He said former sewer workers could become owners only after the Dalit Indian Chamber of Commerce and Industry persuaded the Telangana government to relax what are called “pre-qualifications”, such as being a registered contractor or owning a machine.
Without these relaxations, first-time entrepreneurs could never become contractors. So, some have, but the vast majority do not appear to have any such hope. What they hope for instead is some kind of improvement in their employment conditions, which appears unlikely.
Emancipation, a distant dream
As Venkatesh finished his work in the narrow lane of inner Hyderabad, he was joined by his fellow workers, Ramulu* and Papayya*, all dressed similarly in grimy pants, t-shirt, rubber chappals and cloth mask, a recent precaution against the Covid-19 pandemic.
Asked if they ever dreamed of owning a mini sewer-jetting machine, Ramulu, Venkatesh and Papayya laughed and said they did not know any permanent or outsourced worker who had that kind of money or the means to repay loans.
Saraswati of the Safai Karmachari Andolan said fewer than a third of Hyderabad’s sewer workers were hired by the water supply and sewerage board or the municipal corporation. The rest were hired on temporary contracts or by contractors to whom jobs were outsourced. There were also sewer cleaners hired on daily wages, but there were no records or estimates available.
Venkatesh said he made Rs 10,000 a month as an outsourced worker. He had tried other jobs, such as cleaner and helper in a puncture shop, but they paid less money than his sewer work. “I could drive,” he said. “But I do not have the money to buy an autorickshaw and nobody will stand surety for a loan.”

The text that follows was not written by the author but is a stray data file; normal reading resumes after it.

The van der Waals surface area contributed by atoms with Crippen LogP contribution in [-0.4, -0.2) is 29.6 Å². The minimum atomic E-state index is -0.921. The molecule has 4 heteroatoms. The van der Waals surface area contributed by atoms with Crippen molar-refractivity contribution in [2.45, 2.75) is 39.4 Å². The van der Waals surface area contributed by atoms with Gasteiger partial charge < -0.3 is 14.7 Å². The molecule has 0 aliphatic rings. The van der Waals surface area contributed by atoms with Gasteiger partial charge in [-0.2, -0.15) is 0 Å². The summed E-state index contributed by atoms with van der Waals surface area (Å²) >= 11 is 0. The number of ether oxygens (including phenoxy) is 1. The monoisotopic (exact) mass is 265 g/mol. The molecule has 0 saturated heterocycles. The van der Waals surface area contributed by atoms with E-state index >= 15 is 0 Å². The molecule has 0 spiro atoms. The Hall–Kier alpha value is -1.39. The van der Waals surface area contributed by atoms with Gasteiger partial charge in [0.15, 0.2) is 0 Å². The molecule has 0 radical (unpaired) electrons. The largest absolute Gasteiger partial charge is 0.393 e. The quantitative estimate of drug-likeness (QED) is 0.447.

Venkatesh’s colleague Ramulu, who is in his 50s, is a permanent employee and earns more than Rs 25,000. But Ramulu became a permanent worker only eight years ago, said cleaning sewers and drains was the only job he had known, and it had “sucked the life out of him”.
Venkatesh said he barely made enough money for his rent, Rs 4,000, and groceries. If contract workers take a holiday, even for medical or other emergencies, their pay is cut. Any attempts to mobilise for better pay are met, they said, either with threats of being fired or vague assurances of a hike in the future.
Some experts criticised the government’s minimal involvement as being one of the hurdles to the emancipation of the vast majority of sewer workers. Most machinery – not just the mini sewer-jetting machines – that the water supply and sewerage board and the municipal corporation use belong to contractors who respond to tenders.